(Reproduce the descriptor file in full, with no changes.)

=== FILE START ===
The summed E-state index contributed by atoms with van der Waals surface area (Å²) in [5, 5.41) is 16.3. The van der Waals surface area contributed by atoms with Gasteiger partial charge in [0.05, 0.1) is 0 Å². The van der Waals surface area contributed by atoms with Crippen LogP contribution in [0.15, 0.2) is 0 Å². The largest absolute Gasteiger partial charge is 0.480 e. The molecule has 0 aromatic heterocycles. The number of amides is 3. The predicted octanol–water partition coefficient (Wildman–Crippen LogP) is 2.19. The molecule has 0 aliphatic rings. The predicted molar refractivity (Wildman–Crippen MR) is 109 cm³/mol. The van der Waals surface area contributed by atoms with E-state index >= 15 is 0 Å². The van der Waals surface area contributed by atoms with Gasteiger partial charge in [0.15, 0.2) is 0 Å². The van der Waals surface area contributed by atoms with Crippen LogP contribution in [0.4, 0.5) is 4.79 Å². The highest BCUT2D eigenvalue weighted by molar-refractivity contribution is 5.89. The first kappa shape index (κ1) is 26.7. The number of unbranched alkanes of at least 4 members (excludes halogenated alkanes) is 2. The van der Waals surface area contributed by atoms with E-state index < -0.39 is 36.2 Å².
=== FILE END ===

The summed E-state index contributed by atoms with van der Waals surface area (Å²) in [5, 5.41) is 16.3. The van der Waals surface area contributed by atoms with Gasteiger partial charge in [0.05, 0.1) is 0 Å². The van der Waals surface area contributed by atoms with Crippen LogP contribution in [0.15, 0.2) is 0 Å². The largest absolute Gasteiger partial charge is 0.480 e. The molecule has 0 aromatic heterocycles. The number of amides is 3. The predicted octanol–water partition coefficient (Wildman–Crippen LogP) is 2.19. The molecule has 0 aliphatic rings. The predicted molar refractivity (Wildman–Crippen MR) is 109 cm³/mol. The van der Waals surface area contributed by atoms with E-state index >= 15 is 0 Å². The van der Waals surface area contributed by atoms with Gasteiger partial charge in [0.15, 0.2) is 0 Å². The van der Waals surface area contributed by atoms with Crippen LogP contribution in [0.4, 0.5) is 4.79 Å². The highest BCUT2D eigenvalue weighted by molar-refractivity contribution is 5.89. The first kappa shape index (κ1) is 26.7. The number of unbranched alkanes of at least 4 members (excludes halogenated alkanes) is 2. The van der Waals surface area contributed by atoms with E-state index < -0.39 is 36.2 Å².